Classic Movies, On Cue
According to film scholars and enthusiasts, movies from the Golden Age of Hollywood (early 1930’s to the late 1950’s), are considered as classic movies. Movie production within this period followed stricter rules under the old Hollywood studio system. A single studio had dominant control over the actors, actresses, production staff, and crew who signed in as exclusive contractors; this system gave rise to classic movies. Although unethical business methods like block booking (forced bulk buying of movies by independent theater owners) and blind bidding (the “wholesale” purchase of unviewed movies) were mostly practiced by studio conglomerates back then, some say that this system was key in producing high quality movies that have set the benchmark for filmmaking today.
Some film buffs would say that storytelling in modern-day cinema has deviated from the qualities which classics were known for: impeccable compositions, cinematic metaphors, memorable dialogues, and gripping storylines that stirred the hearts of different societies and cultures; these traits are present in Gone with the Wind, one of the best classic movies of all time. This movie was said to be the inspiration behind Baz Luhrmann’s 2008 romance movie, Australia. Nowadays, the use of cinematic devices (meaningful and purposeful camera shots, angles, or perspectives, transitions, metaphors, etc.) have been replaced with pointless explosions, nudity, and crass dialogue to keep people entertained. However, international award-giving bodies like the International Federation of Film Critics and the Cannes International Critics’ Week Section, still judge films based on their depth and quality, and give accolades and merits to noteworthy films like Wong Kar-wai’s Happy Together and Roman Polanski’s The Pianist.
Classic movies have also served as creative references for avant-garde movie makers like Quentin Tarantino. Some of the scenes and action sequences from his oeuvres like Pulp Fiction, Kill Bill (Volume 1 and 2), and Inglourious Basterds are derived from critically acclaimed classic films, like Jean-Luc Godard’s Band of Outsiders, and Orson Welle’s Citizen Kane. These classic movies, which are now available on DVD and Blu-ray Disc, have also been remastered in high definition.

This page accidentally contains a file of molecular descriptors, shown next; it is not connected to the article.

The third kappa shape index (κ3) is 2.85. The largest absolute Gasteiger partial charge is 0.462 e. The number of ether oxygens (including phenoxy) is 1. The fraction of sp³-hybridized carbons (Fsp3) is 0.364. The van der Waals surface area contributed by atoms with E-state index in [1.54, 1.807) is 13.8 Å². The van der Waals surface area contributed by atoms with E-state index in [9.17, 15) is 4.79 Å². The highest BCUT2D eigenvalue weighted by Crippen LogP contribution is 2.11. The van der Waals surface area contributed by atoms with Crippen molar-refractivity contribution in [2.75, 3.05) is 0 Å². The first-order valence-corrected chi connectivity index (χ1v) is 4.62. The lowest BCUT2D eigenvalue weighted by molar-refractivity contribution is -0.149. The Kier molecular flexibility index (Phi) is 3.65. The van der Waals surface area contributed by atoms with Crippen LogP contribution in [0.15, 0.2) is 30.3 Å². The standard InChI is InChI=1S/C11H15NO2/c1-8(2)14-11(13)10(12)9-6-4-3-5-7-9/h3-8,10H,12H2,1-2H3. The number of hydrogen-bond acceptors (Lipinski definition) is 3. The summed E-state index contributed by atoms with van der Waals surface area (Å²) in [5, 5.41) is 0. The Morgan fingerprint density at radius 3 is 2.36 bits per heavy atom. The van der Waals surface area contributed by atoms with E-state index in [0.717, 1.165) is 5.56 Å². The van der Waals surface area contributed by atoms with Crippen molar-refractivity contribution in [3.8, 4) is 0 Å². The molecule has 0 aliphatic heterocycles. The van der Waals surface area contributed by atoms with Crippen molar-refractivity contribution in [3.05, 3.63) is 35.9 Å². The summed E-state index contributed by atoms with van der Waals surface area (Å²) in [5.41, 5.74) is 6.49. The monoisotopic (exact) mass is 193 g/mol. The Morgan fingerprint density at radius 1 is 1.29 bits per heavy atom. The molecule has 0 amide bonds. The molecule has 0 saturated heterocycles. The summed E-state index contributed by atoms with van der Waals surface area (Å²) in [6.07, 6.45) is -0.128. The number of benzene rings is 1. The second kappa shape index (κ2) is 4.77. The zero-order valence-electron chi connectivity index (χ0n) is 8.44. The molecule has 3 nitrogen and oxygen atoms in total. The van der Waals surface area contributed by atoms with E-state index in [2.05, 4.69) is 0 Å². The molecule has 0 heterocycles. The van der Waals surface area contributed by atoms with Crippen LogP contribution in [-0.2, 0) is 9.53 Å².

The technical and creative approach used in classic western movies like The Good, the Bad, and the Ugly, and High Noon was adapted into contemporary western movies like Django Unchained, Cowboys and Aliens, and The Assassination of Jesse James by the Coward Robert Ford. Stories of cowboys, living quiet, rustic lives in the wild west occupied with the sole task of tending cattle, who are then thrown into a sudden roll of gunfights and horseback races to rescue damsels in distress are popular among the male audience. Action movies are also male-driven, but were not as popular back then as they are today, with the exception of the Metropolis, the Adventures of Robin Hood, and King Kong.
Another influence from the classics can be seen in today’s thriller and horror movies. Alfred Hitchcock’s most famous classic masterpiece, Psycho, has been a “film model” revered by filmmakers of this genre. In 2013, it was adapted into a television series called Bates Motel, which is a contemporary prequel to Psycho. Hitchcock, who earned the title, “the master of suspense,” devised camera and storytelling techniques that were unprecedented during his time. These techniques can be seen in a number of modern day movies like Charade, Jaws, Side Effects, Basic Instinct, and Shutter Island.
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